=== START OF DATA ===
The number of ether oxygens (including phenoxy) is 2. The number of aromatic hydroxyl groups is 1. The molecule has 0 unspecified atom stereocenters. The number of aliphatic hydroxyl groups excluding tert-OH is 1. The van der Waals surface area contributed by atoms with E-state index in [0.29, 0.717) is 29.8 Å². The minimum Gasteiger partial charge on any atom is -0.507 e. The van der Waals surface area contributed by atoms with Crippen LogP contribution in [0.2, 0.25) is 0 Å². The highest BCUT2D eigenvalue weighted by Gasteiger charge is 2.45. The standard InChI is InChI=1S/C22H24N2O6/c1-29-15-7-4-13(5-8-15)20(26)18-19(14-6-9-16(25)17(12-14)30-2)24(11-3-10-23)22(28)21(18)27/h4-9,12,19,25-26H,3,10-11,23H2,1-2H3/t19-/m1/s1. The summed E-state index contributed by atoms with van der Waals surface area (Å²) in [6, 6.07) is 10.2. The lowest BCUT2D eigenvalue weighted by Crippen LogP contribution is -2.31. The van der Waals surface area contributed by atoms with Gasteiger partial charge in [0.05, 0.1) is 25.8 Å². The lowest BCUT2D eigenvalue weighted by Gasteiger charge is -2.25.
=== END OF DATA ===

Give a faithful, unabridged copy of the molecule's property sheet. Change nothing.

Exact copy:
The number of ether oxygens (including phenoxy) is 2. The number of aromatic hydroxyl groups is 1. The molecule has 0 unspecified atom stereocenters. The number of aliphatic hydroxyl groups excluding tert-OH is 1. The van der Waals surface area contributed by atoms with E-state index in [0.29, 0.717) is 29.8 Å². The minimum Gasteiger partial charge on any atom is -0.507 e. The van der Waals surface area contributed by atoms with Crippen LogP contribution in [0.2, 0.25) is 0 Å². The highest BCUT2D eigenvalue weighted by Gasteiger charge is 2.45. The standard InChI is InChI=1S/C22H24N2O6/c1-29-15-7-4-13(5-8-15)20(26)18-19(14-6-9-16(25)17(12-14)30-2)24(11-3-10-23)22(28)21(18)27/h4-9,12,19,25-26H,3,10-11,23H2,1-2H3/t19-/m1/s1. The summed E-state index contributed by atoms with van der Waals surface area (Å²) in [6, 6.07) is 10.2. The lowest BCUT2D eigenvalue weighted by Crippen LogP contribution is -2.31. The van der Waals surface area contributed by atoms with Gasteiger partial charge in [0.05, 0.1) is 25.8 Å². The lowest BCUT2D eigenvalue weighted by Gasteiger charge is -2.25.